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The Digital Continuum: MMO-unfriendly games

Kyle Horner

It's a subject that's been touched on here at Massively not once or twice, but three times. Still, I feel like there's more to be said on the subject of making some non-MMO games into actual MMOs.

Being a constant contributor to Massively means I obviously love MMOs, but that doesn't mean they're all I play. In fact I find myself constantly playing genres of all sorts on various platforms. Still, I do love to end the day (or sometimes spend most of the day) in a great massively multiplayer online game. There have been several occasions where I find myself playing a particular offline game and wonder, "Could this be developed as an MMO?" I eventually come to the conclusion that -- no, it probably can't.

Sure, there are certain games that would easily translate into an MMO, but there are also plenty of microcosm experiences that are fun, compelling and interesting simply because they're offline-only. One such example is The Elder Scrolls series -- or free-roaming-worlds if you like as Fallout 3 is now a part of these games -- simply because what makes games of this variety so much fun is how the entire game, its world and its people, react to you as a player. This sort of game mechanic just doesn't carry over into the online space.

Developers could certainly make a ghost-like facsimile of a mechanic where NPCs might react differently to you depending on what you've said or done, but that's missing the bigger picture. Features that are usually dependent on a single player can be shoved into a different genre, but why? It's just not possible to take a game where the coolest features are entirely based on a single person's actions and translate that into a game where 5,000+ people are involved.

For instance, in Fallout 3, players have the opportunity to decide whether or not to set off a nuclear bomb in the town of Megaton. You alone get to make that choice and it will literally change the entire landscape of the game-world, resulting in a very different story than the one a player who makes the opposite choice gets. Features like that are why games like Oblivion and Fallout 3 are so much fun and It can't be replicated properly in an MMO. Instead what you'll get is a quasi-similar feature that really isn't all that different from Everquest or World of Warcraft which ends up being kind of useless. MMOs are primarily about a community-driven experience, whether that experience is about getting the best loot or having the most PvP kills.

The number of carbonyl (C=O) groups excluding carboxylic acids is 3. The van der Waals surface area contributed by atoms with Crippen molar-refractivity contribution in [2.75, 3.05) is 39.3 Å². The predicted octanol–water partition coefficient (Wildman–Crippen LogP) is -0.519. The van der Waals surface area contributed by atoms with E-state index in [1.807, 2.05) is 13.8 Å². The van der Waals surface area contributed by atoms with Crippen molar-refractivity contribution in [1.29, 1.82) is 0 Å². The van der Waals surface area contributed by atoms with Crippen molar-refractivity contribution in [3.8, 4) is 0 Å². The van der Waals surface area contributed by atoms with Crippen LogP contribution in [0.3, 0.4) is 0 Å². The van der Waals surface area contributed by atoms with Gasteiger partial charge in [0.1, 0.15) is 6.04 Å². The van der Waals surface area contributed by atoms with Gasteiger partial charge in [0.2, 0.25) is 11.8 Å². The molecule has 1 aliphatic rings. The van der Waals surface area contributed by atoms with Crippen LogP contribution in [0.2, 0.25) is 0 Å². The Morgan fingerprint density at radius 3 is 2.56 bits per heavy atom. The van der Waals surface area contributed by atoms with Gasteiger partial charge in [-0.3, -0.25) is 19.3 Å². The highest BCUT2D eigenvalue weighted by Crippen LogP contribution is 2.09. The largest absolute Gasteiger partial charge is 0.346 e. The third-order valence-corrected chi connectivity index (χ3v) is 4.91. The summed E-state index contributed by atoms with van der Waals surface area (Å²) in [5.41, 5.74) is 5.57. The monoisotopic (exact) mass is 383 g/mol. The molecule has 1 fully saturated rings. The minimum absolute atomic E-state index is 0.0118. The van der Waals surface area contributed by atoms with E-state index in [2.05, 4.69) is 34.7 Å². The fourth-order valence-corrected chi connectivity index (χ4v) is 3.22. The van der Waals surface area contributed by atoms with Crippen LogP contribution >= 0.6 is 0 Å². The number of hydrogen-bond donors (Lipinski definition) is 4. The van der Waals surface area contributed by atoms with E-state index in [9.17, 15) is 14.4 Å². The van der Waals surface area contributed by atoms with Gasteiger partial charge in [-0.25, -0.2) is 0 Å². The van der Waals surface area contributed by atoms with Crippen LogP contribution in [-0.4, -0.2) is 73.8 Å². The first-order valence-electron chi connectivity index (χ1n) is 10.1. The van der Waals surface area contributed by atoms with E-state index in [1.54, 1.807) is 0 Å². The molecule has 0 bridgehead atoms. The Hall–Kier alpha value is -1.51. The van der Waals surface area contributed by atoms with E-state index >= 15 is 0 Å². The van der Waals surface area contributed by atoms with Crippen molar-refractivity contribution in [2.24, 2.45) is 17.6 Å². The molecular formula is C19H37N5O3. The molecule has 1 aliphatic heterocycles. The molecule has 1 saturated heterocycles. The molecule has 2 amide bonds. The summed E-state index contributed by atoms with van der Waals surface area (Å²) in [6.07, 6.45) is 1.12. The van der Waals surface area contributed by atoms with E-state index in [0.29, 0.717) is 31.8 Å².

The truth hurts, but some games just shouldn't be made into MMOs. There are several titles to be argued for like Spore (which is very similar already) or Civilization, but there are also games that really work best as an offline experience like The Sims (For those of you who tried it -- did The Sims really translate well to an MMO? Subscription rates suggest not) or Zelda. Then again, many people thought taking a game series like Warcraft and making it into an MMO wasn't going to work. I'm always up for some surprises and have nothing against being proven wrong -- so long as the end result is good. You can turn The Elder Scrolls series into an MMO, but turning it into one that retains the charm of the original games is the real challenge.

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